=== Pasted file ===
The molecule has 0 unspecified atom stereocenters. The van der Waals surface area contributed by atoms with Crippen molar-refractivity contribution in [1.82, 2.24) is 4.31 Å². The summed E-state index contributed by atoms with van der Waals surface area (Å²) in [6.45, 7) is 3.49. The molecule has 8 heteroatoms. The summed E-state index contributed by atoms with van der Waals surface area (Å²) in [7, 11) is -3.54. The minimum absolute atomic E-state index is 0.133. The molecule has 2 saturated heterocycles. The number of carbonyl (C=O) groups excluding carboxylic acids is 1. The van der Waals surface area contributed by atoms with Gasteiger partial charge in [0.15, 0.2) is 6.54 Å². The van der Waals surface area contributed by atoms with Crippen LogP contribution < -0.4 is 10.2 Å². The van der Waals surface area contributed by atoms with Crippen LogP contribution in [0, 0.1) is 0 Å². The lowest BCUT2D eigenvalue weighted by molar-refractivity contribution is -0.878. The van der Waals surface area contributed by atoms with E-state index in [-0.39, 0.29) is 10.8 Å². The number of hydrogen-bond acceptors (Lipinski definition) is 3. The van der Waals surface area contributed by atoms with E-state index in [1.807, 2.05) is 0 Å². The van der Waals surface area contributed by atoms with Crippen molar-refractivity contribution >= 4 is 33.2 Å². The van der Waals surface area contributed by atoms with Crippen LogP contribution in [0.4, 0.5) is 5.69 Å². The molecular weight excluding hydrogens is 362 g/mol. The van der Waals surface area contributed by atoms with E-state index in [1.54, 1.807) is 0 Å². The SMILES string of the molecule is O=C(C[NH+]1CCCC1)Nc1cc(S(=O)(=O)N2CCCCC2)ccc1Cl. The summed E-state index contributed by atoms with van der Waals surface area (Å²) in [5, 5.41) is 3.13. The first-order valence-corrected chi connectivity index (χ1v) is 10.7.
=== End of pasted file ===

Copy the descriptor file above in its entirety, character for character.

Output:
The molecule has 0 unspecified atom stereocenters. The van der Waals surface area contributed by atoms with Crippen molar-refractivity contribution in [1.82, 2.24) is 4.31 Å². The summed E-state index contributed by atoms with van der Waals surface area (Å²) in [6.45, 7) is 3.49. The molecule has 8 heteroatoms. The summed E-state index contributed by atoms with van der Waals surface area (Å²) in [7, 11) is -3.54. The minimum absolute atomic E-state index is 0.133. The molecule has 2 saturated heterocycles. The number of carbonyl (C=O) groups excluding carboxylic acids is 1. The van der Waals surface area contributed by atoms with Gasteiger partial charge in [0.15, 0.2) is 6.54 Å². The van der Waals surface area contributed by atoms with Crippen LogP contribution < -0.4 is 10.2 Å². The van der Waals surface area contributed by atoms with Crippen LogP contribution in [0, 0.1) is 0 Å². The lowest BCUT2D eigenvalue weighted by molar-refractivity contribution is -0.878. The van der Waals surface area contributed by atoms with E-state index in [-0.39, 0.29) is 10.8 Å². The number of hydrogen-bond acceptors (Lipinski definition) is 3. The van der Waals surface area contributed by atoms with E-state index in [1.807, 2.05) is 0 Å². The van der Waals surface area contributed by atoms with Crippen molar-refractivity contribution >= 4 is 33.2 Å². The van der Waals surface area contributed by atoms with Crippen LogP contribution in [0.4, 0.5) is 5.69 Å². The molecular weight excluding hydrogens is 362 g/mol. The van der Waals surface area contributed by atoms with E-state index in [1.54, 1.807) is 0 Å². The SMILES string of the molecule is O=C(C[NH+]1CCCC1)Nc1cc(S(=O)(=O)N2CCCCC2)ccc1Cl. The summed E-state index contributed by atoms with van der Waals surface area (Å²) in [5, 5.41) is 3.13. The first-order valence-corrected chi connectivity index (χ1v) is 10.7.